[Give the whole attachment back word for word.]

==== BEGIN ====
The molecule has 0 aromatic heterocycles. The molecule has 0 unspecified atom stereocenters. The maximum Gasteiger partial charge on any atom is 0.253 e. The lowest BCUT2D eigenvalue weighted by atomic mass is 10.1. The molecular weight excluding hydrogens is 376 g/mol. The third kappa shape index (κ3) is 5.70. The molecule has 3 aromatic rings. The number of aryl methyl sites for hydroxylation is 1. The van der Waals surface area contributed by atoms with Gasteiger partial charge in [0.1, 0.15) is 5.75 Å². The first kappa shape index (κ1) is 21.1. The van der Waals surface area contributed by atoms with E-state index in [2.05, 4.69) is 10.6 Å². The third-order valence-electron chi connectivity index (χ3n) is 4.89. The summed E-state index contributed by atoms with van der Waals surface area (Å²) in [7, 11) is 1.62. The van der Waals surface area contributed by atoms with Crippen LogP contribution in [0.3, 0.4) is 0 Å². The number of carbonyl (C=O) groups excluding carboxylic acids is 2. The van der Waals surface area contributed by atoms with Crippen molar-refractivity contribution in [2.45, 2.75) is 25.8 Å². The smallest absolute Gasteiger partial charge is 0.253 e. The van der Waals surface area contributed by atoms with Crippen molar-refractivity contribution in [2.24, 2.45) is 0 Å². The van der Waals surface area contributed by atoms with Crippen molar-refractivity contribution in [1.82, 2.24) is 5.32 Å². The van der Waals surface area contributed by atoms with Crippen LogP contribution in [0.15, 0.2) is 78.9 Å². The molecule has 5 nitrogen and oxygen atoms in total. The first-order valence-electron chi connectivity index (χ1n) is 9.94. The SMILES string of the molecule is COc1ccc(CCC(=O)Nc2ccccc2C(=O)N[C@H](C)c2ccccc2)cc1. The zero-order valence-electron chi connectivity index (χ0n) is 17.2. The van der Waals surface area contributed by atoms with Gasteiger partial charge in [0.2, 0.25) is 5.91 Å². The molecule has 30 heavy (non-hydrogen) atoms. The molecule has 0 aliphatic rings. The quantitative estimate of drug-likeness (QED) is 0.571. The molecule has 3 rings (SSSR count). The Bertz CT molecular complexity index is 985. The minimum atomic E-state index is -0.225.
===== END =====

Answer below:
The molecule has 0 aromatic heterocycles. The molecule has 0 unspecified atom stereocenters. The maximum Gasteiger partial charge on any atom is 0.253 e. The lowest BCUT2D eigenvalue weighted by atomic mass is 10.1. The molecular weight excluding hydrogens is 376 g/mol. The third kappa shape index (κ3) is 5.70. The molecule has 3 aromatic rings. The number of aryl methyl sites for hydroxylation is 1. The van der Waals surface area contributed by atoms with Gasteiger partial charge in [0.1, 0.15) is 5.75 Å². The first kappa shape index (κ1) is 21.1. The van der Waals surface area contributed by atoms with E-state index in [2.05, 4.69) is 10.6 Å². The third-order valence-electron chi connectivity index (χ3n) is 4.89. The summed E-state index contributed by atoms with van der Waals surface area (Å²) in [7, 11) is 1.62. The van der Waals surface area contributed by atoms with Crippen LogP contribution in [0.3, 0.4) is 0 Å². The number of carbonyl (C=O) groups excluding carboxylic acids is 2. The van der Waals surface area contributed by atoms with Crippen molar-refractivity contribution in [2.45, 2.75) is 25.8 Å². The smallest absolute Gasteiger partial charge is 0.253 e. The van der Waals surface area contributed by atoms with Crippen molar-refractivity contribution in [2.24, 2.45) is 0 Å². The van der Waals surface area contributed by atoms with Crippen molar-refractivity contribution in [1.82, 2.24) is 5.32 Å². The van der Waals surface area contributed by atoms with Crippen LogP contribution in [0.15, 0.2) is 78.9 Å². The molecule has 5 nitrogen and oxygen atoms in total. The first-order valence-electron chi connectivity index (χ1n) is 9.94. The SMILES string of the molecule is COc1ccc(CCC(=O)Nc2ccccc2C(=O)N[C@H](C)c2ccccc2)cc1. The zero-order valence-electron chi connectivity index (χ0n) is 17.2. The van der Waals surface area contributed by atoms with Gasteiger partial charge in [0.2, 0.25) is 5.91 Å². The molecule has 30 heavy (non-hydrogen) atoms. The molecule has 0 aliphatic rings. The quantitative estimate of drug-likeness (QED) is 0.571. The molecule has 3 rings (SSSR count). The Bertz CT molecular complexity index is 985. The minimum atomic E-state index is -0.225.